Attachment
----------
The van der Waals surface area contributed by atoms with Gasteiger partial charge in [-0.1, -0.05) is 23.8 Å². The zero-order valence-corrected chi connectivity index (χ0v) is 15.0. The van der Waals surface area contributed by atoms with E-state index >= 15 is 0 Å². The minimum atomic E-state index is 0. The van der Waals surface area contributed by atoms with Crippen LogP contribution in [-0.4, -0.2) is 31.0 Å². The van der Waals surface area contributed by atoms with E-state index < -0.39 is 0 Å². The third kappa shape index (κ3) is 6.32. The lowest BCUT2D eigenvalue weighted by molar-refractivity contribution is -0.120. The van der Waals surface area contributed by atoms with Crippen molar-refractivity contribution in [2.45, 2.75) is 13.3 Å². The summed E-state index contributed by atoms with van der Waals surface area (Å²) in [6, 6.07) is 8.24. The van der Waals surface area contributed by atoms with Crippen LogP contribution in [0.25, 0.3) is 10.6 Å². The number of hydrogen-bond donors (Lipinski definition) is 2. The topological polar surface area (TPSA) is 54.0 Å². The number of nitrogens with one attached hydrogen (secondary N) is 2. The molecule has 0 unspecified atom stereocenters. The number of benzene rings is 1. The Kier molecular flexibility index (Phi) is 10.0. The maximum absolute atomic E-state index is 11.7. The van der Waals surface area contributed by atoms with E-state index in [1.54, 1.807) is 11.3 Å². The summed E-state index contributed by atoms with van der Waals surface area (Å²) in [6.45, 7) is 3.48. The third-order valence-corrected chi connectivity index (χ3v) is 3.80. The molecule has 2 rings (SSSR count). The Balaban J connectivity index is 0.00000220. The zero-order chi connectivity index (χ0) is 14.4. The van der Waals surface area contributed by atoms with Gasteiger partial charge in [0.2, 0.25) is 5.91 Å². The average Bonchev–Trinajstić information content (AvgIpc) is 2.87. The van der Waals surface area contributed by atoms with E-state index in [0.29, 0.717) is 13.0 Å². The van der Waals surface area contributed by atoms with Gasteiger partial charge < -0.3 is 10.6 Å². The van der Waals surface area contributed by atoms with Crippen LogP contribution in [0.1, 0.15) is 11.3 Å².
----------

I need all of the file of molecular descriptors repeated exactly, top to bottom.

The van der Waals surface area contributed by atoms with Gasteiger partial charge in [-0.1, -0.05) is 23.8 Å². The zero-order valence-corrected chi connectivity index (χ0v) is 15.0. The van der Waals surface area contributed by atoms with E-state index >= 15 is 0 Å². The minimum atomic E-state index is 0. The van der Waals surface area contributed by atoms with Crippen LogP contribution in [-0.4, -0.2) is 31.0 Å². The van der Waals surface area contributed by atoms with E-state index < -0.39 is 0 Å². The third kappa shape index (κ3) is 6.32. The lowest BCUT2D eigenvalue weighted by molar-refractivity contribution is -0.120. The van der Waals surface area contributed by atoms with Crippen molar-refractivity contribution in [2.45, 2.75) is 13.3 Å². The summed E-state index contributed by atoms with van der Waals surface area (Å²) in [6, 6.07) is 8.24. The van der Waals surface area contributed by atoms with Crippen LogP contribution in [0.25, 0.3) is 10.6 Å². The number of hydrogen-bond donors (Lipinski definition) is 2. The topological polar surface area (TPSA) is 54.0 Å². The number of nitrogens with one attached hydrogen (secondary N) is 2. The molecule has 0 unspecified atom stereocenters. The number of benzene rings is 1. The Kier molecular flexibility index (Phi) is 10.0. The maximum absolute atomic E-state index is 11.7. The van der Waals surface area contributed by atoms with E-state index in [1.54, 1.807) is 11.3 Å². The summed E-state index contributed by atoms with van der Waals surface area (Å²) in [6.45, 7) is 3.48. The third-order valence-corrected chi connectivity index (χ3v) is 3.80. The molecule has 2 rings (SSSR count). The Balaban J connectivity index is 0.00000220. The zero-order chi connectivity index (χ0) is 14.4. The van der Waals surface area contributed by atoms with Gasteiger partial charge in [0.2, 0.25) is 5.91 Å². The average Bonchev–Trinajstić information content (AvgIpc) is 2.87. The van der Waals surface area contributed by atoms with E-state index in [0.29, 0.717) is 13.0 Å². The van der Waals surface area contributed by atoms with Gasteiger partial charge < -0.3 is 10.6 Å². The van der Waals surface area contributed by atoms with Crippen LogP contribution in [0.1, 0.15) is 11.3 Å².